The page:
Why do certain buildings, however modest they may be in origin or design, endure? While others, grander in architecture and worthy of protection, are torn down? Fortunately, in this week’s story we won’t lament the loss of a building that was worth preserving, but instead, we will celebrate the history of dwellings with surprisingly humble roots.
“There was a dye factory just east of the W. Hempstead branch of the LIRR, which was on the ground at the time. Now, I’d say, it would be between Cottage Street and Satterie Avenue,” wrote Ernest H. Tempel (1908-1999) in the May 1982 issue of “Panorama,” the historical society’s monthly newsletter. “Most of the employees were deaf folks who lived in a row of cold-water flats behind the hotel owned by Adam Landgrebe,” — now Chase Bank. “The flats were two-story, the first floor was about four steps below the street, the second floor about four steps above the street. A man by the name of Stark built them out of cement blocks.”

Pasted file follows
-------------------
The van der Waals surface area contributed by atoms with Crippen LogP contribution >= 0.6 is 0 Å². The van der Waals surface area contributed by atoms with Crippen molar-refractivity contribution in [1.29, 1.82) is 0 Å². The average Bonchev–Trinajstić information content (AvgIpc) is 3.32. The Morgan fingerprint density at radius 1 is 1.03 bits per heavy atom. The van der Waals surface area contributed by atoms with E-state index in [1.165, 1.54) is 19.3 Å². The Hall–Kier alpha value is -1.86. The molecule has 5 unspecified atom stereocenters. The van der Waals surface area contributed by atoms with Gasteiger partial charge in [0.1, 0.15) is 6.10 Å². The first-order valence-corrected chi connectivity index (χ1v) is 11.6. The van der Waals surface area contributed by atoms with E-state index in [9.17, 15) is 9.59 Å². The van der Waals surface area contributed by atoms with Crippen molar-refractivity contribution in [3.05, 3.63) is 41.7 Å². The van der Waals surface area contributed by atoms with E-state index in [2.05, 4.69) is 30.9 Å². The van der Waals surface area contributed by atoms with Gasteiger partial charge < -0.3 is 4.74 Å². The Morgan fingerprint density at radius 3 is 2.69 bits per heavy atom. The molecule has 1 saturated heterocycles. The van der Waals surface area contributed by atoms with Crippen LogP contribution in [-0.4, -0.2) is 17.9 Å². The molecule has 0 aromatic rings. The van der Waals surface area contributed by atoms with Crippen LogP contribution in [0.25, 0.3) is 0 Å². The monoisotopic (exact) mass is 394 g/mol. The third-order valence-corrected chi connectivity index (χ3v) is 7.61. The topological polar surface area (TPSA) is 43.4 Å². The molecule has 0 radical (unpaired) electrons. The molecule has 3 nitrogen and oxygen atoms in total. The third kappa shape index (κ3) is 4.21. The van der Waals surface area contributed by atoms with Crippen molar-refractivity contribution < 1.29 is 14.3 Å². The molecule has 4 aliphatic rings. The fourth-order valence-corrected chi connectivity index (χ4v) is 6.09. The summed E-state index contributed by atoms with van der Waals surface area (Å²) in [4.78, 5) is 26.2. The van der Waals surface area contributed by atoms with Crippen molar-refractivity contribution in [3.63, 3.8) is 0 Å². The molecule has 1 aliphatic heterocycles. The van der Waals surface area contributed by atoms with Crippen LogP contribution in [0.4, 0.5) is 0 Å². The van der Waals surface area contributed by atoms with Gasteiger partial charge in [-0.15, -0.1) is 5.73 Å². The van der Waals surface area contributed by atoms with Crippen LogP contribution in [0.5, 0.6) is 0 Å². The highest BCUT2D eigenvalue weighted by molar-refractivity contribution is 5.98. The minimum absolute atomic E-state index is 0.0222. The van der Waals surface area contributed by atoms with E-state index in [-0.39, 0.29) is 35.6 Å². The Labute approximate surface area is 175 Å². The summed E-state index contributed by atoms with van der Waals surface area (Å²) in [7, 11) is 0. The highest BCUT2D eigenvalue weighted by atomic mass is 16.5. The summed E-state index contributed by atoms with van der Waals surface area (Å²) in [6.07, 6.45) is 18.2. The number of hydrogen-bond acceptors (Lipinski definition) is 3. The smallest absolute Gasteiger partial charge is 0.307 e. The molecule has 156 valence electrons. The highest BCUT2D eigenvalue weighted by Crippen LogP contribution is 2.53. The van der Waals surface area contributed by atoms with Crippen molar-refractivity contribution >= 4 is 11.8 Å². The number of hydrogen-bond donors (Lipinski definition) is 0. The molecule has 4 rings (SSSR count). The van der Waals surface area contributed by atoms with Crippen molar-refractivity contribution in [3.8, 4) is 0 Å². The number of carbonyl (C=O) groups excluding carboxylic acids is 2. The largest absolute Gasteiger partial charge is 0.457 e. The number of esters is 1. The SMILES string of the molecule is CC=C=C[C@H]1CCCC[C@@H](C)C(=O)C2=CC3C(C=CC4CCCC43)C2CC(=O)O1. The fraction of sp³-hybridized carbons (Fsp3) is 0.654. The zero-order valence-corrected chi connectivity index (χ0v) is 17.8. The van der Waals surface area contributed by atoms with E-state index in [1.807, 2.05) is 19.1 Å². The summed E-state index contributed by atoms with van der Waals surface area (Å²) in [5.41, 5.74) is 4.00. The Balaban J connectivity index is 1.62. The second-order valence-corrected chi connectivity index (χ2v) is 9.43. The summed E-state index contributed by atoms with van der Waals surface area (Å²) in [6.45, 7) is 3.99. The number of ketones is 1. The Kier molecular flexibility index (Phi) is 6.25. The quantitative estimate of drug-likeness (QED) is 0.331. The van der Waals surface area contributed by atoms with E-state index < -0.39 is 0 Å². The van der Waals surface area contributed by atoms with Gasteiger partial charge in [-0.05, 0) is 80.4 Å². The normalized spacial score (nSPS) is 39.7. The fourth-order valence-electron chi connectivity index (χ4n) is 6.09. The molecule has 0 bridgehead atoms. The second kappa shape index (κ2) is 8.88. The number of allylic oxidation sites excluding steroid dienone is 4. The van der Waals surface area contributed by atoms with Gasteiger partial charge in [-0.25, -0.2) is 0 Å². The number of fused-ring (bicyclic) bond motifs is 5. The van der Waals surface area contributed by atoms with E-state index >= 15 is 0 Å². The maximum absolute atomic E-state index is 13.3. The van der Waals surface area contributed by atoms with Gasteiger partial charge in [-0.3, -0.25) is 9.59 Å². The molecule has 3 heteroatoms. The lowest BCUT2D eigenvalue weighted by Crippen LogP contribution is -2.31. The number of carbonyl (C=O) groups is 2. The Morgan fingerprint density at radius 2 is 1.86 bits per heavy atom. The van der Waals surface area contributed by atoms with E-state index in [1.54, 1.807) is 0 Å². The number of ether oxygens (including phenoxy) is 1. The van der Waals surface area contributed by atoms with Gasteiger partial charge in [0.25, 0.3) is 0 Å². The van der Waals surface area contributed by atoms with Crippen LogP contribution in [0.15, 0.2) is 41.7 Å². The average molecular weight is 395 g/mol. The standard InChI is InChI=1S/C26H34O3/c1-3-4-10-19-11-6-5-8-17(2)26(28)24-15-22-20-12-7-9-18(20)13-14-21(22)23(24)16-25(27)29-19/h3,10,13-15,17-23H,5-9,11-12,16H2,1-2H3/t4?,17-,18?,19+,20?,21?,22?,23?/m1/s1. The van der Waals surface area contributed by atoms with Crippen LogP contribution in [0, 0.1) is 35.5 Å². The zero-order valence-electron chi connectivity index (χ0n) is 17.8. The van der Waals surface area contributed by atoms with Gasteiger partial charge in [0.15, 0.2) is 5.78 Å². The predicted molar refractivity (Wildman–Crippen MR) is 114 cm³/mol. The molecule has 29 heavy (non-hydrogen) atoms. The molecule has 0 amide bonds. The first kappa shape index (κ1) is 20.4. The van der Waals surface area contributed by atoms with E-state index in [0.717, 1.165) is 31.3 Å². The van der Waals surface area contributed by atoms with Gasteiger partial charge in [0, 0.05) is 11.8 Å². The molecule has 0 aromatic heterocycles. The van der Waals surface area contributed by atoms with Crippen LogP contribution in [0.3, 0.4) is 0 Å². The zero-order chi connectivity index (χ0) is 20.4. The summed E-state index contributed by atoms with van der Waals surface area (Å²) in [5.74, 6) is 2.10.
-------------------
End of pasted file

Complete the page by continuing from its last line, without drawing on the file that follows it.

The dye factory is long gone, but the “cold-water” flats, constructed in 1912, survived. George Stark (1842-1922) an immigrant from the Alsace region in France, and his son Leon (1883-1941) were the builders. Originally bricklayers by trade, the Stark’s became well-known mason contractors — their local building projects included the original Nassau Hose and Chemical Co. No. 2 on Brooklyn Avenue.
Rudolph Braunstein (1903-1994), a German immigrant who moved to Valley Stream the year the building was completed, was an original tenant. “Our first home was Stark’s Flat’s, behind the bank. At that time there were five units, each with an upstairs and downstairs apartment – 10 four-room residences. We occupied the upstairs flat on the easterly end, next to the Reising family,” recalled Braunstein in his April 23, 1993, oral history recording with Helen Dowdeswell. “The apartments were extremely cold and damp, and we were happy to move on to warmer quarters.”
In 1938, the flats were renovated for the sum of $10,000. Ten apartments were added, a total now of 20 units — two per floor. By 1949, the back of the building had newly installed fire escapes and stairs. Unfortunately, the Brooklyn Avenue firehouse that Stark built was torn down in 1957 and replaced. Stark’s Flats, however, has aged well, a landmark of sorts – charming row houses in old-world Valley Stream.
Location: 17-25 East Hawthorne Avenue
Map: 1914, “Atlas of Nassau County.” E. Belcher-Hyde, cartographer